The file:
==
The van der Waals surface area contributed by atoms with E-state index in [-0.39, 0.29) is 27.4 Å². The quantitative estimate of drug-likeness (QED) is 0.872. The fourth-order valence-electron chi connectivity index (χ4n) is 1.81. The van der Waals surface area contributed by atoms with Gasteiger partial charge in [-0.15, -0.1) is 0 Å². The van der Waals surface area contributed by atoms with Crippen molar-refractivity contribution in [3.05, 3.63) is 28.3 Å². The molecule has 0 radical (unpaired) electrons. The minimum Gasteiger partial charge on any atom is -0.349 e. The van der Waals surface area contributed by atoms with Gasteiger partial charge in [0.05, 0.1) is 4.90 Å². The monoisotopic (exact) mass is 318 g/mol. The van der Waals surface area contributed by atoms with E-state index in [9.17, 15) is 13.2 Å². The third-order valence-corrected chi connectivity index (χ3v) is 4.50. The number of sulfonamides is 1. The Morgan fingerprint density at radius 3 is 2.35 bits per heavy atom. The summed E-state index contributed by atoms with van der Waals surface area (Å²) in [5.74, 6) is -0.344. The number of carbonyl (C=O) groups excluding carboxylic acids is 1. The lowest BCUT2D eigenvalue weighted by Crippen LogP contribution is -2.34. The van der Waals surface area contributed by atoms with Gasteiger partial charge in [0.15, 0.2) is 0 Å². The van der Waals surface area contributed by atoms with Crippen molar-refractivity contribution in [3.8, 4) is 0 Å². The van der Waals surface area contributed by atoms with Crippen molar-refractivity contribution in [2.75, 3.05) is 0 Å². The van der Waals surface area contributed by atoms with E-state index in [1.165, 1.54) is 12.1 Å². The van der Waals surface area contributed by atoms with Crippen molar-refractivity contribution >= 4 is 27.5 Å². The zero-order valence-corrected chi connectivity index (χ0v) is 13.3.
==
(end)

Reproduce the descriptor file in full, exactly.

The van der Waals surface area contributed by atoms with E-state index in [-0.39, 0.29) is 27.4 Å². The quantitative estimate of drug-likeness (QED) is 0.872. The fourth-order valence-electron chi connectivity index (χ4n) is 1.81. The van der Waals surface area contributed by atoms with Gasteiger partial charge in [-0.15, -0.1) is 0 Å². The van der Waals surface area contributed by atoms with Crippen molar-refractivity contribution in [3.05, 3.63) is 28.3 Å². The molecule has 0 radical (unpaired) electrons. The minimum Gasteiger partial charge on any atom is -0.349 e. The van der Waals surface area contributed by atoms with Gasteiger partial charge in [0.05, 0.1) is 4.90 Å². The monoisotopic (exact) mass is 318 g/mol. The van der Waals surface area contributed by atoms with E-state index in [9.17, 15) is 13.2 Å². The third-order valence-corrected chi connectivity index (χ3v) is 4.50. The number of sulfonamides is 1. The Morgan fingerprint density at radius 3 is 2.35 bits per heavy atom. The summed E-state index contributed by atoms with van der Waals surface area (Å²) in [5.74, 6) is -0.344. The number of carbonyl (C=O) groups excluding carboxylic acids is 1. The lowest BCUT2D eigenvalue weighted by Crippen LogP contribution is -2.34. The van der Waals surface area contributed by atoms with Gasteiger partial charge in [0.15, 0.2) is 0 Å². The van der Waals surface area contributed by atoms with Crippen molar-refractivity contribution in [3.8, 4) is 0 Å². The van der Waals surface area contributed by atoms with Crippen molar-refractivity contribution in [2.75, 3.05) is 0 Å². The van der Waals surface area contributed by atoms with E-state index in [1.165, 1.54) is 12.1 Å². The van der Waals surface area contributed by atoms with Crippen molar-refractivity contribution >= 4 is 27.5 Å². The zero-order valence-corrected chi connectivity index (χ0v) is 13.3.